That only holds true for circles drawn on a flat surface, not warped space. A circle drawn on a sphere, for example, with have a shorter circumference than one drawn on a flat sheet, and one drawn on the surface of a saddle will have a longer circumference even though they all have the same radius (e.g., see The Elegant Universe, pp 64-65).
Any Universe will need to have at least 2 - 3 dimensions. As long as you have 2 dimensions you can draw a circle. As long as you can draw a circle you have C = 2 pi * R. It is irrefutable. Have it checked by your nearest astro physicist. Disprove me in the simpler question - any 2 dimensional circle has length of circumference 2 pi * r and it is eternal truth [ before going to 3 dimensions ]
That may very well be true; but then, the foundation of mathematics is a murky subject. Betrand Russell, for example, found this out while trying to discern the logical foundation of mathematics. The scope and definition of mathematics are still a debated topic today. That said, it's entirely possible that these things are constant and not dependent upon any conditions whatsoever — i.e., that they're some kind of eternal truths — but I'm not presently convinced of that (although I do think you're making a fairly good case for them being so). Moreover, assuming that these things are universal laws or truths, then I think they could easily fall under an expanded scope of what the commentarial tradition of Theravada calls dhamma-niyamas
, universal, dhammic laws (e.g., the three characteristics
That's not necessarily true. A new universe could theoretically have entirely different laws and constants.
A ) Then if a new Universe could have new laws and constants it will not have a circle ? Note: I carefully avoided saying electron charge will be constant since a new Universe could have separate particles. 2 and 3 dimensional geometry is constant.
B ) If a new Universe has new laws then Nibbana may not be
eternal just as 2 pi * R according to you is not eternal. A new Universe could have new laws of Kamma
I honestly have no idea what a universe radically different from our own would or wouldn't have. My only point above is that even things like the circumference of a circle is relative and dependent upon context. Three circles with the exact same radius can have complete different circumferences. What applies to a circle drawn on a flat surface doesn't apply to all circles, and who knows what would apply in the context of a black hole or pre-Big Bang. Conventionally speaking, I'd say that things like certain equations and universal phenomena do appear to be constant; but I'm not so sure they're constant in an ultimate sense since they depend upon things like time and space, something which nibbana
(depending on how you interpret it) doesn't.
If we take nibbana as being an existing reality or state from an ontological standpoint, as some interpret it to be, for example, then nibbana, being unborn, unbecome, unmade, unfabricated, unconditioned, uncompounded, etc. (Ud 8.3
), is something which lies outside of space and time. As such, it is, by its very nature, characterized by constancy in the ultimate sense of the term (nicca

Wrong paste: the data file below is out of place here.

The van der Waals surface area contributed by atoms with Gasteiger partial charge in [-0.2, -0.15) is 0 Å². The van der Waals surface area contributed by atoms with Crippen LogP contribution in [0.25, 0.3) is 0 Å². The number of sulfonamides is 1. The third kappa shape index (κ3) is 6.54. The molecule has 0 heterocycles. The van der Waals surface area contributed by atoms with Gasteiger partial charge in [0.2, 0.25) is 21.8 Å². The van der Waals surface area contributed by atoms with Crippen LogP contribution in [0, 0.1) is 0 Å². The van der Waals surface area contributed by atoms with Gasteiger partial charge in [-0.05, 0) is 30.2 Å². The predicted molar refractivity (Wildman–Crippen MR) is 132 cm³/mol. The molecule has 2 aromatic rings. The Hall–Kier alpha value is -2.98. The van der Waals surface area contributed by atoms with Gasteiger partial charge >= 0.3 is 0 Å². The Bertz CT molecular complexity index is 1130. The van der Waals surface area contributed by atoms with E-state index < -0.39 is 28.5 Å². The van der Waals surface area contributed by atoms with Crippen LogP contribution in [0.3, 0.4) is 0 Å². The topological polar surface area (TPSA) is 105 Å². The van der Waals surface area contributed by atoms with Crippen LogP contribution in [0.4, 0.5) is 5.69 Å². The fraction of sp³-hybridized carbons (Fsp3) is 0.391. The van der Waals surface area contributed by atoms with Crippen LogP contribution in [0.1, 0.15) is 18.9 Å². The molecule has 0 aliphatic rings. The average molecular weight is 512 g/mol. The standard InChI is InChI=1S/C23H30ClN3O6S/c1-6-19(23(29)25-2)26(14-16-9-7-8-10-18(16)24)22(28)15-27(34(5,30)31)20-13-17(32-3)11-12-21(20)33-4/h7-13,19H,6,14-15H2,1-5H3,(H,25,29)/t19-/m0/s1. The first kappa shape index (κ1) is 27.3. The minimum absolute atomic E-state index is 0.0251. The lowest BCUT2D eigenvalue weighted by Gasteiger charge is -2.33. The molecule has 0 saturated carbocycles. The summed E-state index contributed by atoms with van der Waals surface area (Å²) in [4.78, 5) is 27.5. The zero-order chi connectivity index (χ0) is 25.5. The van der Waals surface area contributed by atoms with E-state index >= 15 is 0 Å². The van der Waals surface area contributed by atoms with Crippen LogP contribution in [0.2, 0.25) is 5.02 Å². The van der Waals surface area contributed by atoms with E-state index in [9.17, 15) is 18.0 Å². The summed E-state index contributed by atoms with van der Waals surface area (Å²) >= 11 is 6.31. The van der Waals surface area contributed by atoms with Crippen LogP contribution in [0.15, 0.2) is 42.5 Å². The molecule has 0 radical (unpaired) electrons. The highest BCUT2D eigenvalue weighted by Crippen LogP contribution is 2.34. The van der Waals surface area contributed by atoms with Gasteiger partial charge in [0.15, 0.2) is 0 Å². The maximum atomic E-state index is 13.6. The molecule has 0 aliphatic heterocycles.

), regardless of what universal laws exist, since anything unborn, unbecome, unmade, unfabricated, unconditioned, uncompounded, etc. and lying outside of space and time can be characterized by constancy in any context as it remains unaffected by anything phenomenal, i.e., nibbana in this sense doesn't depend on the existence or non-existence of a universe, and can be said to be constant in a truly ultimate sense.
But this, I think, while interesting to contemplate, takes the Buddha's teachings out of context and their intended purpose. Personally, I view Buddhism as a type of process philosophy
. The Buddha isn't trying to prove or disprove the ultimate existence of mathematic formulas; he's trying to get us to look at our experience in a way that helps us understand mental stress and suffering and removing its causes. From this perspective, nibbana is better understood as a self-realization that's constant or permanent.
What I mean by that is awaking, the experience of nibbana, in the Buddhist context isn't simply a meditative state that one only experiences while in meditation that goes away during normal everyday life (such as was the case with the Buddha's first two teachers, who mistook the third and fourth arupa jhanas as awakening). This 'liberation of mind' (cetovimutti
), as the Buddha occasionally calls it, on the other hand, is said to be unshakable, total, and permanent in the sense that an arahant
achieves irreversible release — i.e., complete eradication of the mental defilements of greed, hatred, and delusion — and can never fall back to a lower stage. It's also said (at least in the commentarial tradition of Theravada, at any rate) that they experience uninterrupted happiness/bliss (sukha
) for as long as their five sense faculties still remain as a result of awakening. For one reference, see "Nibbana as Living Experience
" by Lily de Silva.
What that means for an arahant after death, or whether nibbana is indeed an independent reality or state, though, I can't say since such things lie beyond the range of language and my own understanding. In addition, I'm currently at an airport waiting for a flight, so I can't really give this discussion the full attention it deserves, although I'm certainly enjoying it and looking forward to seeing how it evolves.